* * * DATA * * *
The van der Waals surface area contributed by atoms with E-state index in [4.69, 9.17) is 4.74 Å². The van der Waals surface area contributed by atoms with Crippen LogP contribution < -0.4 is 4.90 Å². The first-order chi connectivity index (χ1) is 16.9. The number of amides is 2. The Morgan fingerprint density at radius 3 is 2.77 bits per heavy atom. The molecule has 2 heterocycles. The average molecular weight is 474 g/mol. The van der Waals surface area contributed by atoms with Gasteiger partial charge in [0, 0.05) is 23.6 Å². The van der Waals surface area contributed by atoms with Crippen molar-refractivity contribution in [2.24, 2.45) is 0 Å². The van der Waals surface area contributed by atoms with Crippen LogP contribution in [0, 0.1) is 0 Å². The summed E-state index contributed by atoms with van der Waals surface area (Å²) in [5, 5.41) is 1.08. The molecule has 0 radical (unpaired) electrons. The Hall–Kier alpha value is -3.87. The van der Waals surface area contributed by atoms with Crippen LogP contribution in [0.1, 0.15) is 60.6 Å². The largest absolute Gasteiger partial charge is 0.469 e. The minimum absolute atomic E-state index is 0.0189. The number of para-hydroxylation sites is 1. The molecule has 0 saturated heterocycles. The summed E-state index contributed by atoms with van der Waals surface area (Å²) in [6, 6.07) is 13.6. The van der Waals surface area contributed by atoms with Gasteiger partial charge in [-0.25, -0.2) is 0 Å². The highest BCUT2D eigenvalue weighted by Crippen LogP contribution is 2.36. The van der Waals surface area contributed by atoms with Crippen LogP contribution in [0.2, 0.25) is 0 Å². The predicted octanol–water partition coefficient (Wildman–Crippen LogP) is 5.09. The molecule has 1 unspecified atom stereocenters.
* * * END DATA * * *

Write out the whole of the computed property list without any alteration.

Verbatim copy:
The van der Waals surface area contributed by atoms with E-state index in [4.69, 9.17) is 4.74 Å². The van der Waals surface area contributed by atoms with Crippen LogP contribution < -0.4 is 4.90 Å². The first-order chi connectivity index (χ1) is 16.9. The number of amides is 2. The Morgan fingerprint density at radius 3 is 2.77 bits per heavy atom. The molecule has 2 heterocycles. The average molecular weight is 474 g/mol. The van der Waals surface area contributed by atoms with Gasteiger partial charge in [0, 0.05) is 23.6 Å². The van der Waals surface area contributed by atoms with Crippen molar-refractivity contribution in [2.24, 2.45) is 0 Å². The van der Waals surface area contributed by atoms with Crippen LogP contribution in [0, 0.1) is 0 Å². The summed E-state index contributed by atoms with van der Waals surface area (Å²) in [5, 5.41) is 1.08. The molecule has 0 radical (unpaired) electrons. The Hall–Kier alpha value is -3.87. The van der Waals surface area contributed by atoms with Crippen LogP contribution in [0.1, 0.15) is 60.6 Å². The largest absolute Gasteiger partial charge is 0.469 e. The minimum absolute atomic E-state index is 0.0189. The number of para-hydroxylation sites is 1. The molecule has 0 saturated heterocycles. The summed E-state index contributed by atoms with van der Waals surface area (Å²) in [6, 6.07) is 13.6. The van der Waals surface area contributed by atoms with Gasteiger partial charge in [-0.25, -0.2) is 0 Å². The highest BCUT2D eigenvalue weighted by Crippen LogP contribution is 2.36. The van der Waals surface area contributed by atoms with Crippen LogP contribution in [0.2, 0.25) is 0 Å². The predicted octanol–water partition coefficient (Wildman–Crippen LogP) is 5.09. The molecule has 1 unspecified atom stereocenters.